Natural birth recovery


Natural birth recovery

Pregnancy is a major physical change. It takes nine months for your body to prepare to give birth, so getting back to normal will take a bit of time.

If you had a natural, vaginal birth, you can expect to recover for approximately six weeks.

While this may seem like a long time, particularly when you’re trying to care for a new baby, don’t push yourself. It’s important to follow all of your doctor’s orders and give yourself time to heal.

General dos and don’ts following your delivery

When you return home with your new baby, you should:

  • follow all of your doctor’s orders and advice
  • shower as normal
  • rest (particularly during the first week)
  • try some gentle exercises (our physiotherapists will take you through some suitable routines during your stay)
  • walk three times per day for around five to 10 minutes around the house or yard.

Some of the things you should avoid include:

  • aspirin for one week
  • heavy housework or lifting for at least six weeks
  • driving for the first week or longer (depending on when you feel comfortable)
  • straining or pushing during bowel movements
  • spas, pools and the surf
  • any activity if you feel pulling or stretching of your perineum sutures or wound.

Perineum care

Some women will experience tearing of the perineum, or will need a surgical cut (episiotomy) during their vaginal delivery. Depending on your needs, your doctor will either suture this area, or allow it to heal naturally.

If you do have stitches, they should dissolve and fall out within two weeks after the birth. Complete healing can take 10 to 12 days, but the area still may be tender.

During this time, be mindful of your wound and maintain appropriate hygiene to avoid complications or infection. You should clean your perineal area three to four times per day, particularly after emptying your bladder or bowels. Pat the area dry from front to back after washing.

You should also change your pad at least every four to six hours to keep the wound as clean as possible.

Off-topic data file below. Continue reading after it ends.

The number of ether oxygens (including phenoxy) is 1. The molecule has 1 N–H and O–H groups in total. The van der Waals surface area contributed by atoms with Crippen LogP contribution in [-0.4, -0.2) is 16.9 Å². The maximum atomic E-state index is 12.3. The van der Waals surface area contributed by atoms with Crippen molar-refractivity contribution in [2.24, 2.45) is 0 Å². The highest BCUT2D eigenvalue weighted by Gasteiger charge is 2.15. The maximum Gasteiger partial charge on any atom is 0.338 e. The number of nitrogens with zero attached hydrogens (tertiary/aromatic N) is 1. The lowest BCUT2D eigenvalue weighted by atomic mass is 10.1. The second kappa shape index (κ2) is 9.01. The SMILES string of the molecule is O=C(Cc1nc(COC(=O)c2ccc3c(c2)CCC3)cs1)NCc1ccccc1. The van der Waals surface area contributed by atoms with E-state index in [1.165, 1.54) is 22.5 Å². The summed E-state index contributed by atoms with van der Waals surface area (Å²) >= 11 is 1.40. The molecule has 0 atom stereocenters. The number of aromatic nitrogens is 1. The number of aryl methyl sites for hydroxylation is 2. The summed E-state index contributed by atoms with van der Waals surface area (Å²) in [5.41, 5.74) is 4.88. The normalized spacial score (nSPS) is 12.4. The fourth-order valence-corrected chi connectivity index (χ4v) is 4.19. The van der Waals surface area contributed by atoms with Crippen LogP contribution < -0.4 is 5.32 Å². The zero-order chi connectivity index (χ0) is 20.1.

Other general tips include:

  • Protect the area by avoiding straining in any activity, particularly when using the bathroom.
  • Avoid sitting for long periods of time. Instead, you should rest by laying on your side.
  • Use ice packs every couple of hours. This is especially true for the first 12 to 24 hours, but feel free to continue as long as you feel this is helpful.
  • Wear supportive underwear, and avoid lifting heavy items.
  • Begin gentle exercises that focus on strengthening the pelvic floor.
  • Eat a healthy diet, including plenty of fibre. This is not only good for breastfeeding mothers, but it also helps with bowel movements.
  • Stay hydrated -- drink at least two to three litres of water each day.

While you may want to do everything for your baby in the first weeks, don’t be afraid to reach out if you need help. Rely on your partner while your body heals. Family and friends can also be a great source of support. There is no shame in admitting that you need help during this time.

When to see your doctor

Before you leave Buderim Private Hospital, your doctor will review your recovery plan, and arrange a follow-up appointment with you.

We’re dedicated to supporting you, even after you return home, which is why our friendly and helpful midwives will give you a call in the first week at home to check on how you and your new baby are doing.

There are a few things you should look out for, though, and speak to your doctor if you notice any of the following:

  • increases in your body temperature
  • chills and/or sweats
  • unusual or offensive wound or vaginal discharge
  • increased or persistent pain.

You should also speak to your doctor if you feel uncomfortable, or as if something is not right. We want your recovery process to be quick and positive, so you can focus on taking care of your new bub.